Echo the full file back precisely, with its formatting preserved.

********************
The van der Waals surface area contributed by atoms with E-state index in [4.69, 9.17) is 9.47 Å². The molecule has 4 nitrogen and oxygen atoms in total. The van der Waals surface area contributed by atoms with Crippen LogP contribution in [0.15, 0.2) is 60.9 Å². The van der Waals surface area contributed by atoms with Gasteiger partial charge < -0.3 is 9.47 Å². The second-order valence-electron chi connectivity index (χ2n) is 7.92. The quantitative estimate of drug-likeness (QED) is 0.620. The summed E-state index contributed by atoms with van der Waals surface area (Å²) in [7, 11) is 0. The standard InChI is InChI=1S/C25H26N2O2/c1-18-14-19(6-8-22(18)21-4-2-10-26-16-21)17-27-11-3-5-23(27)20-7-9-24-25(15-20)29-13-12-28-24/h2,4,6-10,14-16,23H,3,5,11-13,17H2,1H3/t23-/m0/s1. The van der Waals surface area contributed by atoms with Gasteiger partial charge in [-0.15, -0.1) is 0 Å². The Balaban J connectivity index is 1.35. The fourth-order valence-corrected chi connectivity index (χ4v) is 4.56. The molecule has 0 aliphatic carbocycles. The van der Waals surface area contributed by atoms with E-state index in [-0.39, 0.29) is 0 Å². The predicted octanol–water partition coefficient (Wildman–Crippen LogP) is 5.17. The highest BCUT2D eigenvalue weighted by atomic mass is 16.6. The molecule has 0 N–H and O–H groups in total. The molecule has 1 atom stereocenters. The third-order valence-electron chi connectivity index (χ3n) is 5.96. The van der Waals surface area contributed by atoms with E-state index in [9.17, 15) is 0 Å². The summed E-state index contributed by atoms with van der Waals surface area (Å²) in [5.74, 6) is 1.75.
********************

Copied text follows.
The van der Waals surface area contributed by atoms with E-state index in [4.69, 9.17) is 9.47 Å². The molecule has 4 nitrogen and oxygen atoms in total. The van der Waals surface area contributed by atoms with Crippen LogP contribution in [0.15, 0.2) is 60.9 Å². The van der Waals surface area contributed by atoms with Gasteiger partial charge < -0.3 is 9.47 Å². The second-order valence-electron chi connectivity index (χ2n) is 7.92. The quantitative estimate of drug-likeness (QED) is 0.620. The summed E-state index contributed by atoms with van der Waals surface area (Å²) in [7, 11) is 0. The standard InChI is InChI=1S/C25H26N2O2/c1-18-14-19(6-8-22(18)21-4-2-10-26-16-21)17-27-11-3-5-23(27)20-7-9-24-25(15-20)29-13-12-28-24/h2,4,6-10,14-16,23H,3,5,11-13,17H2,1H3/t23-/m0/s1. The van der Waals surface area contributed by atoms with Gasteiger partial charge in [-0.15, -0.1) is 0 Å². The Balaban J connectivity index is 1.35. The fourth-order valence-corrected chi connectivity index (χ4v) is 4.56. The molecule has 0 aliphatic carbocycles. The van der Waals surface area contributed by atoms with E-state index in [-0.39, 0.29) is 0 Å². The predicted octanol–water partition coefficient (Wildman–Crippen LogP) is 5.17. The highest BCUT2D eigenvalue weighted by atomic mass is 16.6. The molecule has 0 N–H and O–H groups in total. The molecule has 1 atom stereocenters. The third-order valence-electron chi connectivity index (χ3n) is 5.96. The van der Waals surface area contributed by atoms with E-state index in [9.17, 15) is 0 Å². The summed E-state index contributed by atoms with van der Waals surface area (Å²) in [5.74, 6) is 1.75.